Pontiac GTO Forum banner

1 - 13 of 13 Posts

·
Registered
Joined
·
13 Posts
Discussion Starter #1
I have a 1964 GTO with a '66 389 tri-power 4 spd. Engine hasn't ran for 10+ years. In the process of checking the distributor, p/n 1111054, the breaker plate movement seemed restricted. While degreasing, I removed a lot of gunk under the plastic cap (below the felt washer) of the Permanent Lubrication Reservoir. Was there any kind of media in the reservoir to retain oil, or was that just years of gunk build up? Pontiac shop manual does not reference anything. Is there a rebuild kit available that goes beyond the typical points, cap and condenser? I haven't been able to locate a local rebuild shop.

#2 , what's the advantage to change the gear to bronze or other material?

#3 , there are various vacuum assemblies available, how do I select the correct one?

Finally, I've seen charts that suggest factory p/n 1111175 as the "correct" distributor. Is there info out there that details the differences?

THANKS
 

·
Registered
Joined
·
13 Posts
Discussion Starter #3
Thanks for the info BLK69JUDGE . I may have seen this before but I don't understand all of the abbreviations, T/8, P/8, TI...
 

·
Registered
Joined
·
5 Posts
Rather than fool with an old points type distributor that's tired and needs rebuilt, I recommend replacing it with a MSD Ready-to Run unit for a Pontiac. It comes with various springs to adjust the mechanical advance and a vacuum canister for manifold influence. It uses a magnetic trigger instead of points and never needs adjustment after being set up. If you don't like the red distributor cap, it can be replaced with a standard black one. The distributor will run with or without a MSD spark box.
 

·
64-67 Expert
Joined
·
8,569 Posts
Very simple to freshen up an oem distributor. Keep the original gear, if in good shape. (They rarely go bad). Note the dimple mark on the gear in relation to the shaft so you can install it in the same position. Knock out the roll pin, remove the gear, and the shaft will pull out. Now you can clean the shaft and distributor of varnish so it will no longer hang up when the centrifugal advance activates. You can install new bushings in the body (seldom needed) and pack the top area of the shaft under the felt with grease. Lube and clean the weights and you are good to go. I run original points distributors in all my old cars with zero issues. I don't mind replacing the points every 15,000 miles or so, and it's a great trade off for the reliability I get. (40 years and 100's of thousands of miles with zero breakdowns on the side of the road). New tech HEI is very popular, especially for those unfamiliar with points, but they are not as reliable.....and not fixable on the side of the road. Have seen MANY cars come in on a hook due to a bad module or pickup coil. Your car, your choice.
 

·
Registered
Joined
·
13 Posts
Discussion Starter #9
Thanks for the advice guys. I flirted with abandoning the points and going electronic but my driving days started in 1970. That said, I am with geeteeohguy and keeping it original to the engine. I am ok with points set up and care. It is cleaned up and and ready for assembly.
The gear has minor, but obvious wear. How do I know when it should be replaced?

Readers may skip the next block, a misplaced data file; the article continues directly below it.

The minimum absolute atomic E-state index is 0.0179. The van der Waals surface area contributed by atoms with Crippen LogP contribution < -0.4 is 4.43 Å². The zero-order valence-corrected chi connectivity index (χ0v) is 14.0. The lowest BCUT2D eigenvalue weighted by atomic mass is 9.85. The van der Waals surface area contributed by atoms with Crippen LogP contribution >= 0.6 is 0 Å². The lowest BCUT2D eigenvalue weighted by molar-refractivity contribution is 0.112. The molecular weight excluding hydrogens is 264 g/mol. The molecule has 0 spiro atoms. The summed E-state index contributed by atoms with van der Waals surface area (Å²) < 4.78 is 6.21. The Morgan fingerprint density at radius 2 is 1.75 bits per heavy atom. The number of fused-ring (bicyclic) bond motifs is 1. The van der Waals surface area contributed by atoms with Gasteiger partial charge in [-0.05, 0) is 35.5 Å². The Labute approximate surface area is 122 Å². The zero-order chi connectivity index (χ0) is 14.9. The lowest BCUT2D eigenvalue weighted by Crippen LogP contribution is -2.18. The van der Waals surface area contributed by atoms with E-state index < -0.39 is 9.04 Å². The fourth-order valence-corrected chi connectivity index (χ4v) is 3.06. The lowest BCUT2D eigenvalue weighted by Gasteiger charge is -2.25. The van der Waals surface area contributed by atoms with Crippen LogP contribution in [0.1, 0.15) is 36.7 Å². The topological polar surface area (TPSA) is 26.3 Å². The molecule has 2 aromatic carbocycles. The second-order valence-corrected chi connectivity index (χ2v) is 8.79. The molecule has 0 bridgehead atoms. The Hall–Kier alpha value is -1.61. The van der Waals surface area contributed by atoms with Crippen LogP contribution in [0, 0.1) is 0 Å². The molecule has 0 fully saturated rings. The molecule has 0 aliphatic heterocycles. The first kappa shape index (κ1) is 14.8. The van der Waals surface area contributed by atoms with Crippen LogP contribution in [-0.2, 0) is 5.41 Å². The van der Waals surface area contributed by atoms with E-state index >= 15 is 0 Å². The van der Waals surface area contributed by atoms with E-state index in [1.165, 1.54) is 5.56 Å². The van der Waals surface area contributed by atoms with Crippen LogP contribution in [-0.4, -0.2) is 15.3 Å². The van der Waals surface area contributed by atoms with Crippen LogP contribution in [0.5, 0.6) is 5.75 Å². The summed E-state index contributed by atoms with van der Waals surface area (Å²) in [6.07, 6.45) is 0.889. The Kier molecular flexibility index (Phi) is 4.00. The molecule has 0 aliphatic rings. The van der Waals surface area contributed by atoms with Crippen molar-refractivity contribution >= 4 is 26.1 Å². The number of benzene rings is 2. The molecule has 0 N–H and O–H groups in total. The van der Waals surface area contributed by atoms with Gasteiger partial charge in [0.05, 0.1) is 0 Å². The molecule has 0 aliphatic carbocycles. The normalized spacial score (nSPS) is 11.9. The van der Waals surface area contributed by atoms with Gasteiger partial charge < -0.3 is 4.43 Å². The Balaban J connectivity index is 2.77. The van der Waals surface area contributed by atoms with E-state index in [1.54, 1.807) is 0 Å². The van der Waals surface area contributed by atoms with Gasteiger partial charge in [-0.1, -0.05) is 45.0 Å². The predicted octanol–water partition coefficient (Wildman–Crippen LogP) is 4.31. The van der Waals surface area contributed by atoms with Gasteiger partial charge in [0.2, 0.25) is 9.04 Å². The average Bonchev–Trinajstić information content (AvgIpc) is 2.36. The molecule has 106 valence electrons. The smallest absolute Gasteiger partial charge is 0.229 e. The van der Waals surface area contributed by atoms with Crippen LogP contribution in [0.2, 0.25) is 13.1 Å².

There is .054 end play. I have the Moroso shim kit. The forum suggests .010-.015 but I dug up a 2007 post from Lars stating to shim it to .005-.007. I understand these are not as critical as other engine tolerances but the shim kit will put me at .004 or .014. Do you feel .004 is too tight?
 

·
Registered
Joined
·
3,905 Posts
Thanks for the advice guys. I flirted with abandoning the points and going electronic but my driving days started in 1970. That said, I am with geeteeohguy and keeping it original to the engine. I am ok with points set up and care. It is cleaned up and and ready for assembly.
The gear has minor, but obvious wear. How do I know when it should be replaced?
There is .054 end play. I have the Moroso shim kit. The forum suggests .010-.015 but I dug up a 2007 post from Lars stating to shim it to .005-.007. I understand these are not as critical as other engine tolerances but the shim kit will put me at .004 or .014. Do you feel .004 is too tight?
Well, like so many things on a car, a lot of suggestions and personal preferences.

The distributor housing, along with the engine, will expand with heat. Tolerances too tight, and guess what happens? For me, I would want a little buffer, so .014 would be my choice.
 

·
Registered
Joined
·
827 Posts
Yes agree with PJ don’t get it over tight, the rebuilt ones have like .035 and seem to run OK.....I just shimmed one of those the other day to .018.....You can go tighter but it must be lubed up good. I usually don’t mess with them unless real loose.
 

·
Registered
Joined
·
9 Posts
Lars made a distinction between an iron distributor and aluminum version

Yank it out, shim out the endplay with Moroso part number 26140 (setting shaft end play to .005 - .007” for cast iron units and .010 - .015” for aluminum housings),
Since we're talking Pontiac and a cc rotating distributor (as opposed to a Chevy clockwise rotation) The tolerance is probably not as critical. As the distributor turns it's pulling the shaft down and closing the endplay as opposed to a Chevy which tries to increase the endplay as the distributor rotates.

Reducing the endplay will help when you go to time the engine. With a large gap the timing will advance significantly when you clamp down the distributor, reduced endplay negates that problem.

I'm also in the points camp. Less expensive and reliable for street cars.
 
1 - 13 of 13 Posts
Top